The birth of a grandchild may be considered a priceless gift in itself, but for some grandparents it now comes with a new perk – an extra week off work.
Saga, the travel and insurance company for the over-50s, is to give employees a week of paid leave to celebrate the birth of a grandchild.
The company, which employs 2,500 staff, said it was introducing the policy in recognition that grandparents play an increasingly essential role in childcare while also building a work culture that appeals to the over-50s.
“This is about helping new grandparents celebrate a special moment and play a role in growing families from day one,” said Jane Storm, the chief people officer at Saga. “It is also a symbol of how important older workers are to their companies and society.
“Our customers are mostly over 50 and we want to have more colleagues here that reflect the community we serve. We also think this idea should be a key attraction for retention and recruitment.”
As part of the policy the grandchildren of all Saga staff will have access to its onsite nursery at its headquarters in Folkestone, Kent.
About 40% of grandparents aged over 50 provide regular childcare for their grandchildren, according to Age UK, and 71% of those between 50 and 64 are in work. The over-50s are also the fastest growing age demographic, with 28 million people expected to be in that bracket by 2030.
“Embracing family-friendly working practices makes business sense,” said Justine Roberts, the founder of the online community Gransnet. “Employers who recognise the fact that their employees have relationships and responsibilities outside of work will reap the rewards of increased loyalty and staff wellbeing.”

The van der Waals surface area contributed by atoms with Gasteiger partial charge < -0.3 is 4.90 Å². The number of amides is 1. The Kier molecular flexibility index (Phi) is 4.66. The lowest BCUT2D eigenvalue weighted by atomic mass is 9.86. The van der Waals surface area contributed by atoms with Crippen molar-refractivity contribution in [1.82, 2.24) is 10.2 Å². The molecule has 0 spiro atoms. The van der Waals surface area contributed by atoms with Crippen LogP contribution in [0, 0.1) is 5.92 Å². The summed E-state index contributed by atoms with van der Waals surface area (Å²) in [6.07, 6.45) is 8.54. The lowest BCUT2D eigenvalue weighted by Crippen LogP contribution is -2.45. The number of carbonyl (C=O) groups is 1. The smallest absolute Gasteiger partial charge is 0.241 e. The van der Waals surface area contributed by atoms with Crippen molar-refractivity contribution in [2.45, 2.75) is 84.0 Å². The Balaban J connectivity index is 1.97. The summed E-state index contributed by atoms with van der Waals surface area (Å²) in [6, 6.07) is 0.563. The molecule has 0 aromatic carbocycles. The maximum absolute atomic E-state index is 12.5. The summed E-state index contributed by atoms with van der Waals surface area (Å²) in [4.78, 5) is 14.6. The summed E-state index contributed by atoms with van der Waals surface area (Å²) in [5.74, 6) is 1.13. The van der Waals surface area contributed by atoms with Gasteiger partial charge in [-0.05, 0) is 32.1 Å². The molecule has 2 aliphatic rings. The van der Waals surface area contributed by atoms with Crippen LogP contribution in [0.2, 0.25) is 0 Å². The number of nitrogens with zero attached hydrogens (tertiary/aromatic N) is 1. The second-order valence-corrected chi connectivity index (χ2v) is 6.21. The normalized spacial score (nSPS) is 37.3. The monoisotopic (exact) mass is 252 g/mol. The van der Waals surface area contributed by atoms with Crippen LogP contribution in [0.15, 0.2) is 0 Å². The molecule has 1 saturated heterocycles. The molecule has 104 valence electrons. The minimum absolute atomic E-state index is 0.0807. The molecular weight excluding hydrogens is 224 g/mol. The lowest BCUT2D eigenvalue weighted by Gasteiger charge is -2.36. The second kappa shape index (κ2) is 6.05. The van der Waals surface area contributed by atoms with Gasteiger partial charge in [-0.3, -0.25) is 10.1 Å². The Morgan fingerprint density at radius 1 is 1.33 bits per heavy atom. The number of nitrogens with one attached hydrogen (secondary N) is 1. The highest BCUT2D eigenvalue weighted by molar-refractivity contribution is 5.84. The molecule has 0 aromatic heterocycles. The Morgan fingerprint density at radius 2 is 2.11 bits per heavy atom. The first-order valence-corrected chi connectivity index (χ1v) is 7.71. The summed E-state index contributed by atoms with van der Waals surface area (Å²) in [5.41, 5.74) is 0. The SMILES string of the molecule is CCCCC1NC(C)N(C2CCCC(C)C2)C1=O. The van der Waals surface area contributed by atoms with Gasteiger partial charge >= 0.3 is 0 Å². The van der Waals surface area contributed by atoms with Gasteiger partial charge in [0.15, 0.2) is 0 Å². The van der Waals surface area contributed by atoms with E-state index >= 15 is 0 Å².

Saga is the latest company to introduce more flexible working policies for staff. In October, the online fashion store Asos introduced a range of policies to support employees who were “going through health-related life events”. These include taking leave at short notice, and paid leave for staff dealing with pregnancy loss, undergoing fertility treatment or experiencing the menopause.
In 2019, Channel 4 launched its own menopause policy in an effort to normalise the “taboo” subject and in May this year the online bank Monzo said it would provide paid leave for employees affected by the loss of a pregnancy.
Extending perks is also increasingly being viewed as a way to retain and attract staff in the face of the post-pandemic labour shortage and the empowerment of workers in a new culture where flexible working is now the norm.
Catchy policies include “pawternity” – essentially paid time off for looking after a new pet. Companies ranging from Mars, the parent company of petfood brands Whiskas and Pedigree, to the brewer BrewDog are offering “puppy parental leave”. According to the insurer Petplan, one in 20 new pet owners in the UK have been offered time off work to look after them.